There are two forms of emergency custody order. A pre-judgment order (meaning that it is taken out at the time the original custody request is filed with the court) and a post-judgment order (meaning that it is taken at the time a modification is requested).
Pre-Judgment orders are governed by ORS 107.097 (3)(a). The statute does not require that notice be provided to the other party. The party requesting the order must be present in court and present an affidavit alleging that the child is in immediate danger.
Post-Judgment orders are governed by ORS 107.139. The statute requires that the party requesting the order state in his/her affidavit that he/she has made a “good faith effor to confer with the other party regarding the purpose and time of the court appearance.”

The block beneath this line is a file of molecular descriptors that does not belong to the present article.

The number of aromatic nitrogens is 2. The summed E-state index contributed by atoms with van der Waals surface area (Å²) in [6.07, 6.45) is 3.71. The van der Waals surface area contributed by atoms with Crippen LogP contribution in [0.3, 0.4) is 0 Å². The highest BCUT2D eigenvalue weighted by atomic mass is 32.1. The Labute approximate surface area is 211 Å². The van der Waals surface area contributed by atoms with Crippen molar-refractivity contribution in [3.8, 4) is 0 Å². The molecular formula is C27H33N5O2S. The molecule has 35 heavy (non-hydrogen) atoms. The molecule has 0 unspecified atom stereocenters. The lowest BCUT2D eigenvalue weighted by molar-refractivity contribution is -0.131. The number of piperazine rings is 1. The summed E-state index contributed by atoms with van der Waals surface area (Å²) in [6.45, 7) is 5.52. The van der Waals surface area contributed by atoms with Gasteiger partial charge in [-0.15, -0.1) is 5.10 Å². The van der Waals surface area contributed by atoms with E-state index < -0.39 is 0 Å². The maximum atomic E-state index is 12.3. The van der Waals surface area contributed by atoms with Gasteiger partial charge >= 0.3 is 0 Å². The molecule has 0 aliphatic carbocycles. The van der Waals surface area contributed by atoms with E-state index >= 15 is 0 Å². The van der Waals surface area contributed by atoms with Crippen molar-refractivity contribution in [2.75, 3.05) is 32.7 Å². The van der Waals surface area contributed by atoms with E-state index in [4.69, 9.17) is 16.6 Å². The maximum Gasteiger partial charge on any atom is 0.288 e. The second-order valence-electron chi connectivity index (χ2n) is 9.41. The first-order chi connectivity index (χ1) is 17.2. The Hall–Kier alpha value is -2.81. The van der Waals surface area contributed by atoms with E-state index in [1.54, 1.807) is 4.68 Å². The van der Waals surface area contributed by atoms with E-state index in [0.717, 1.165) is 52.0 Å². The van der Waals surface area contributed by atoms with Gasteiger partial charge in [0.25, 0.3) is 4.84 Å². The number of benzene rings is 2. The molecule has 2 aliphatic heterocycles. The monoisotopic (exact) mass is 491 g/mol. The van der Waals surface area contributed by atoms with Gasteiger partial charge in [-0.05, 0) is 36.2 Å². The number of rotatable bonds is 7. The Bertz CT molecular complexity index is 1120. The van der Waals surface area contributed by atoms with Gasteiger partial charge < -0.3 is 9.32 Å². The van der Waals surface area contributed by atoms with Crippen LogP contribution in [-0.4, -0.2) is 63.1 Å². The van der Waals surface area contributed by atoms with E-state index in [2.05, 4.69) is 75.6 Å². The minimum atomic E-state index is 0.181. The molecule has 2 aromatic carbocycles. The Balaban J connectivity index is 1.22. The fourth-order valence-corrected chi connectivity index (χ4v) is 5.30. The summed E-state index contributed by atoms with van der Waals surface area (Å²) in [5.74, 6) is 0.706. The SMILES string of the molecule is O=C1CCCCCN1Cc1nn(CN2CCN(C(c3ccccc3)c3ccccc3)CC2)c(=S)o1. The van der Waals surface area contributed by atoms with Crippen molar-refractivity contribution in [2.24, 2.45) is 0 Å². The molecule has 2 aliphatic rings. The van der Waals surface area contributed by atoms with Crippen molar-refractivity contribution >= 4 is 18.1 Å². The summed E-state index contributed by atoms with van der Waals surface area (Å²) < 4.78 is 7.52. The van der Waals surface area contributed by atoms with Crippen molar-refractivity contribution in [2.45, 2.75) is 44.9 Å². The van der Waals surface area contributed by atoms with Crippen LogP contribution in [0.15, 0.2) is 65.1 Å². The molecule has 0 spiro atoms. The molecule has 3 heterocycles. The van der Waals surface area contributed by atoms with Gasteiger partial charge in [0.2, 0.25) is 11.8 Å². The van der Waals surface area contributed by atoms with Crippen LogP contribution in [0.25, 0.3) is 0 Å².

These orders are difficult to obtain as the court will only make such an order where there is clearly immediate danger present. There is a good deal of legal strategy involved in deciding whether or not to request such an order. The outcome of the court’s decision can have a lasting effect on the case.
It is advisable to utilize the services of an attorney in obtaining such an order.